Question

Manufacturing companies strive to maintain production consistency, but it is often difficult for outsiders to tell whether they have succeeded. Consider a company that makes a certain brand of candy claims that 8% of the candies it produces are yellow and that bags are packed randomly. Their production controls can be checked by sampling bags of candies. Suppose bags containing about 300 candies are opened and the proportion of yellow candies is recorded.

**Question: It's appropriate to use normal model because
np=______ and nq=_______**

**Question: About 68% of the bags will have between _____%
and ______% orange candles.**

**Question: About 95% of the bags will have between _____%
and _______% orange candles.**

**Question: About 99.7% of the bags will have between
______% and ______% orange candles.**

Answer #1

P(yellow candy), p = 0.08

q = 1 - p = 0.92

Sample size, n = 300

np = 300x0.08 = **24**

nq = 300x0.92 = **276**

np and nq > 10. So, it is appropriate to use normal model.

Mean, of sample proportion = 8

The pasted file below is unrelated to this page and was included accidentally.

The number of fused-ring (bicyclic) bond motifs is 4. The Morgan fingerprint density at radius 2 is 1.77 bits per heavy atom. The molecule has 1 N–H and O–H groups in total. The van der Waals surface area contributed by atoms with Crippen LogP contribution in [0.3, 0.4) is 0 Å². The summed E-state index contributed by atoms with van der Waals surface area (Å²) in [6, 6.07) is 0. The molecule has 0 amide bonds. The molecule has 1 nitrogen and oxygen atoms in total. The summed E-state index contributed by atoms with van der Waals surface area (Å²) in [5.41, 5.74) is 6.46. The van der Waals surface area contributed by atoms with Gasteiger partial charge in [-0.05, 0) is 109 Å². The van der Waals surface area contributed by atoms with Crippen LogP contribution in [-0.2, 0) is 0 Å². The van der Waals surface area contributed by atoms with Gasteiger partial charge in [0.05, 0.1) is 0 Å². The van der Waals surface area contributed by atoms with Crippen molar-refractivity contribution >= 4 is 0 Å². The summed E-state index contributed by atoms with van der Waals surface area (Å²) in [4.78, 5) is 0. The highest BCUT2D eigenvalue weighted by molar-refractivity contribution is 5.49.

Standard deviation of sample proportion =

=

= 0.0157

According to the empirical rule, 68%, 95% and 99.7% of the data values lie within 1, 2 and 3 standard deviations of mean.

About 68% of the bags will have between 8-0.0157 =
**7.9843**% and 8+0.0157 = **8.0157**%
yellow candies.

Question: About 95% of the bags will have between 8-2x0.0157 =
**7.9687**% and 8+2x0.0157 = **8.0313**%
yellow candies.

Question: About 99.7% of the bags will have between 8-3x0.0157 =
**7.9529**% and 8+3x0.0157 = **8.0471**%
yellow candies.

Manufacturing companies strive to maintain production
consistency, but it is often difficult for outsiders to tell
whether they have succeeded. Consider a company that makes a
certain brand of candy claims that 8% the candies it produces are
yellow and that bags are packed randomly. Their production controls
can be checked by sampling bags of candies. Suppose bags containing
about 300 candies are opened and the proportion of yellow candies
is recorded. Complete parts a through c.
a) Explain why...

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INNOVATION
Deep Change: How Operational Innovation Can Transform Your
Company
by
Michael Hammer
From the April 2004 Issue
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8.95
In 1991, Progressive Insurance, an automobile insurer based in
Mayfield Village, Ohio, had approximately $1.3 billion in sales. By
2002, that figure had grown to $9.5 billion. What fashionable
strategies did Progressive employ to achieve sevenfold growth in
just over a decade? Was it positioned in a high-growth industry?
Hardly. Auto insurance is a mature, 100-year-old industry...

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